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Wellness products’ uptake big boon for Kenyan hoteliers

By Philip Mwakio | January 1st 2017
Elemis Limited International Business Manager Claire Toolan-Campbell from Britain gives tips on how to use the biotech facial machine. [Photo: Gideon Maundu/Standard]

Nearly all major establishments in the hospitality industry have put up modern spa and wellness centres to cash in on the growing sub-sector.

Tourism stakeholders at the Coast - Kenya’s premier tourist destination - say spa and wellness tourism has lately been on an astounding growth trajectory in the region.

“Despite the advancements in travel industry, travel today can still be bad for one’s health. For example, airport stress and transportation hassles, jet lag and poor sleep, disruption of exercise routines as well as what we experience over Christmas and other festive periods,’’ said Kenya Association of Hotelkeepers and Caterers (KAHC) Coast Branch Chief Executive Sam Ikwaye.

Ikwaye told Weekend Business that while wellness tourism is a relatively new niche segment within the global travel and tourism industry, most domestic and middle class travellers are now demanding for such services.

‘’These travellers keen on their wellness whilst on travel integrate healthy habits and activities into their lifestyles and their travel because today more than ever, people are unwell and increasingly so,’’ said Mr Ikwaye.

To cash in on growing demand, many hotels are investing in nutrition and weight-loss programmes, spa, fitness and mind-body activities, beauty and anti-aging, preventive and personalised health services - all in the new concept of wellness tourism.

Worthwhile investment

For instance, Mombasa Serena Beach Resort and Spa has its own Maisha Spa which has continued to attract quite a sizeable number of in-house guests and walk-in clients seeking various spa treatments on offer.

Ann-Marie Kuria, head of spa services at the resort said since the introduction of spa and wellness services at the facility, they have have seen an increase in the number of clientele who come specifically for such experiences. “It is a worthwhile investment and we have remained busy, especially during the long festive season. The bookings have been overwhelming,’’ she said.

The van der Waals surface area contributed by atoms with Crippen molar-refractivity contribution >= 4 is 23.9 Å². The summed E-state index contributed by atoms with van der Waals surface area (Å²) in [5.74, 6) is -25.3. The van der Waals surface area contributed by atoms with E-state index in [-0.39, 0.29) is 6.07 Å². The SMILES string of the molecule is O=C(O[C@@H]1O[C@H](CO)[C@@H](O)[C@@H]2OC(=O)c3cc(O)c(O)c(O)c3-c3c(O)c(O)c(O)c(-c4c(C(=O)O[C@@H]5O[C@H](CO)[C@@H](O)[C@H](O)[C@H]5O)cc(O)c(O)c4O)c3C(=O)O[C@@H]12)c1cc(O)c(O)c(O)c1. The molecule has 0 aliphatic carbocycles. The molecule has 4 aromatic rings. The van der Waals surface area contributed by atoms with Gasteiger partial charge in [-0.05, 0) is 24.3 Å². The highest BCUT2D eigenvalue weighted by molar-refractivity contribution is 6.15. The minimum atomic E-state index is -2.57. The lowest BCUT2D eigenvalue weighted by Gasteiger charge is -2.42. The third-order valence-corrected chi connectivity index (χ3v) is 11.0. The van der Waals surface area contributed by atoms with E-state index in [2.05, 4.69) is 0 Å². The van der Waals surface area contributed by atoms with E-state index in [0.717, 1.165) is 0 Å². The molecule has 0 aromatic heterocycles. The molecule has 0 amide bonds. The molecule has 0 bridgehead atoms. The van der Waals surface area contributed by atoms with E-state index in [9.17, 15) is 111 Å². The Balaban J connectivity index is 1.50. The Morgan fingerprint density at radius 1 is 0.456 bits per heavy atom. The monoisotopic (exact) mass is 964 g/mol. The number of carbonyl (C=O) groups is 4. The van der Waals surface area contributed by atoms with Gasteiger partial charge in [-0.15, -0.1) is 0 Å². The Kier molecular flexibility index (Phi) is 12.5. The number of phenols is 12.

Ms Kuria said that some of the services offered include massage treatments, facials, body treatments, including  scrubs , body wraps, grooming, manicure and pedicures as well as waxing. She said some treatments, depending on a client’s needs could last up to eight hours while others last for short periods of up to half an hour.

Mr Ikwaye, meanwhile, explained that some key drivers of the new niche market in tourist establishments include an expansion in the global middle class and the basic contemporary human need to rest, get rid of stress and experience other places and cultures.

“Investors are also following this trend because wellness is a strong consumer trend today. Both local and international visitors and wellness tourists are high-yield tourists who bring greater economic returns,’’ he said.

Mr Ikwaye added that if well packaged, wellness tourism has the potential to support preservation of traditional cultures and natural assets.

General Manager Mombasa Serena Beach Resort and Spa Tuva Mwahunga said they have invested heavily in the business, with nearly all their units having spas. “We are moving with global trends and have invested in spa treatments that have become a must-sample for all cadre of guests coming to experience the Serena hospitality,’’ he said.

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